Codeswitching is primarily an unmarked medium. “Multilingual urban communities in Africa and India often show codeswitching as their unmarked informal medium (e.g., Swigart 1992a [unpublished] refers to Wolof/French codeswitching in Dakar/Senegal as “Urban Wolof”).”3
“Spanglish [the mixing of Spanish and English] will instantly become the estándar text.”5 Spanglish is a popular choice among Spanish/English bilinguals because it is easy, fun, and offers an interesting way to communicate. Within the Hispanic community, Spanglish is sometimes a good way to integrate the language of one’s own native culture (Spanish) with the culture of the United States through its dominant language (English). Code-switching in the Hispanic community, or using Spanglish, is an easy way to navigate Latin culture in a foreign land.
Spanglish is not only simple to use, but it’s fun, too, to use words that are sometimes your own, and sometimes that of your new country. Borrowed phrases of English sprinkled in with Spanish make Spanglish an easily recognizable way to speak. In addition, people within the Hispanic community can extend their social circle wider when speaking Spanglish, letting in other people into their social circle as the need arises, by simply choosing English when appropriate or necessary. As an unmarked choice, in code-switching,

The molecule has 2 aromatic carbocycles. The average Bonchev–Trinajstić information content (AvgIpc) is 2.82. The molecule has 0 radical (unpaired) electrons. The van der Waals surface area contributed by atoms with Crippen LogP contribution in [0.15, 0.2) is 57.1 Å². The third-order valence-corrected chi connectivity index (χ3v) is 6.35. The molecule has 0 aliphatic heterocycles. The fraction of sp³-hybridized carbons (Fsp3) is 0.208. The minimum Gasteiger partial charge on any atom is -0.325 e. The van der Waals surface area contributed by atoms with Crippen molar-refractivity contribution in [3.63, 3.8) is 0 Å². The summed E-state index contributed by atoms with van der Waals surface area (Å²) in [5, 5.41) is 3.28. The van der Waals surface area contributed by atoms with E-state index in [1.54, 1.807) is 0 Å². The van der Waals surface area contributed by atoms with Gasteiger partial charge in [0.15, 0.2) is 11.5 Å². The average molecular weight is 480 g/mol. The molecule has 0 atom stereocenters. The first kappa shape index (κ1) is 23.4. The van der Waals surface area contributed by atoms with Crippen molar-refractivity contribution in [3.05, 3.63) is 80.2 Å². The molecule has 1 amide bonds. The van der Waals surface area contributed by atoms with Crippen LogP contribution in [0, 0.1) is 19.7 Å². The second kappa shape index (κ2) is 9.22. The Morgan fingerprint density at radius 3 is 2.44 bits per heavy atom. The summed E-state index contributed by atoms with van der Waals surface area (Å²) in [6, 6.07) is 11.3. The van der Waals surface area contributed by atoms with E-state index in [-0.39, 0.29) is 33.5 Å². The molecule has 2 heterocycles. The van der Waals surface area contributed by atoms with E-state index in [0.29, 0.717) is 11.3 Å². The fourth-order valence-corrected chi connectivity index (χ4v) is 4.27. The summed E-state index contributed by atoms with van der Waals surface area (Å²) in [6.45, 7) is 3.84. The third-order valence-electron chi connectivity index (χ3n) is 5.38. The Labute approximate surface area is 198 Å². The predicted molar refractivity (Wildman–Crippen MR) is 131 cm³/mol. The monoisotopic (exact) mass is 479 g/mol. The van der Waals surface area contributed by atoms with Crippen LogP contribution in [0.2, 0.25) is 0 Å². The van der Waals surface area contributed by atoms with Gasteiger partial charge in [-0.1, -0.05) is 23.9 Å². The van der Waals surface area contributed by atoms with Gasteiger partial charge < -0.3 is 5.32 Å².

In fact, code-switching is most likely not used by people who are limited linguistically, but rather the opposite—it is usually used by people who are adept or gifted at speaking at least one or more languages other than their native tongue. Therefore, this debunks the myth that people who code-switch are somehow relying on code-switching because of their linguistic incapabilities. Rather, it is quite the contrary.
Often, code-switchers are linguistically .very capable of pulling off entire conversations in both languages which are being switched between, and at a very rapid rate. . .